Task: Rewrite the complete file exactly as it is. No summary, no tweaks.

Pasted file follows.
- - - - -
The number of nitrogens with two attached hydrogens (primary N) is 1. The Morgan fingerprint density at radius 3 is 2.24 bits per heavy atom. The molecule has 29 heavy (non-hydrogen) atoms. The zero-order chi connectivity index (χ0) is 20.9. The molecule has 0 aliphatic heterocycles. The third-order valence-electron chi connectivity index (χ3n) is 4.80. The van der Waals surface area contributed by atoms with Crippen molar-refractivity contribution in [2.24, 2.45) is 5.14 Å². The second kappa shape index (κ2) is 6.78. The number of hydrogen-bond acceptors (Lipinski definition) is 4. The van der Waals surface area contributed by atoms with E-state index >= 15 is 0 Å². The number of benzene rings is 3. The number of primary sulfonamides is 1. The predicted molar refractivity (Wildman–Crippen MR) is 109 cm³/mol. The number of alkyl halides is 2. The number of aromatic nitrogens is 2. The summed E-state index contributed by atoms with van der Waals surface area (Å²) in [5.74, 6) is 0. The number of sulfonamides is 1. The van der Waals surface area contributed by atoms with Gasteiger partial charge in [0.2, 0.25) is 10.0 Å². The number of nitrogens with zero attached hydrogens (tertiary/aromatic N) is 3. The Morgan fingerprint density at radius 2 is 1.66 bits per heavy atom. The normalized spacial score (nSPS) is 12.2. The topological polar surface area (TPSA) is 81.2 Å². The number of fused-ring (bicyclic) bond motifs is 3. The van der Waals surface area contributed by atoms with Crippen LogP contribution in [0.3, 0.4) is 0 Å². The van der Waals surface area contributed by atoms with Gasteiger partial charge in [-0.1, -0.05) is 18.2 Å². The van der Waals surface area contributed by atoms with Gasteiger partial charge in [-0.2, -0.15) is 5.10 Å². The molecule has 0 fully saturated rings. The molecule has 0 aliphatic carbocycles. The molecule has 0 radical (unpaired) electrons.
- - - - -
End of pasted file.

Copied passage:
The number of nitrogens with two attached hydrogens (primary N) is 1. The Morgan fingerprint density at radius 3 is 2.24 bits per heavy atom. The molecule has 29 heavy (non-hydrogen) atoms. The zero-order chi connectivity index (χ0) is 20.9. The molecule has 0 aliphatic heterocycles. The third-order valence-electron chi connectivity index (χ3n) is 4.80. The van der Waals surface area contributed by atoms with Crippen molar-refractivity contribution in [2.24, 2.45) is 5.14 Å². The second kappa shape index (κ2) is 6.78. The number of hydrogen-bond acceptors (Lipinski definition) is 4. The van der Waals surface area contributed by atoms with E-state index >= 15 is 0 Å². The number of benzene rings is 3. The number of primary sulfonamides is 1. The predicted molar refractivity (Wildman–Crippen MR) is 109 cm³/mol. The number of alkyl halides is 2. The number of aromatic nitrogens is 2. The summed E-state index contributed by atoms with van der Waals surface area (Å²) in [5.74, 6) is 0. The number of sulfonamides is 1. The van der Waals surface area contributed by atoms with Gasteiger partial charge in [0.2, 0.25) is 10.0 Å². The number of nitrogens with zero attached hydrogens (tertiary/aromatic N) is 3. The Morgan fingerprint density at radius 2 is 1.66 bits per heavy atom. The normalized spacial score (nSPS) is 12.2. The topological polar surface area (TPSA) is 81.2 Å². The number of fused-ring (bicyclic) bond motifs is 3. The van der Waals surface area contributed by atoms with Crippen LogP contribution in [0.3, 0.4) is 0 Å². The van der Waals surface area contributed by atoms with Gasteiger partial charge in [-0.1, -0.05) is 18.2 Å². The van der Waals surface area contributed by atoms with Gasteiger partial charge in [-0.2, -0.15) is 5.10 Å². The molecule has 0 fully saturated rings. The molecule has 0 aliphatic carbocycles. The molecule has 0 radical (unpaired) electrons.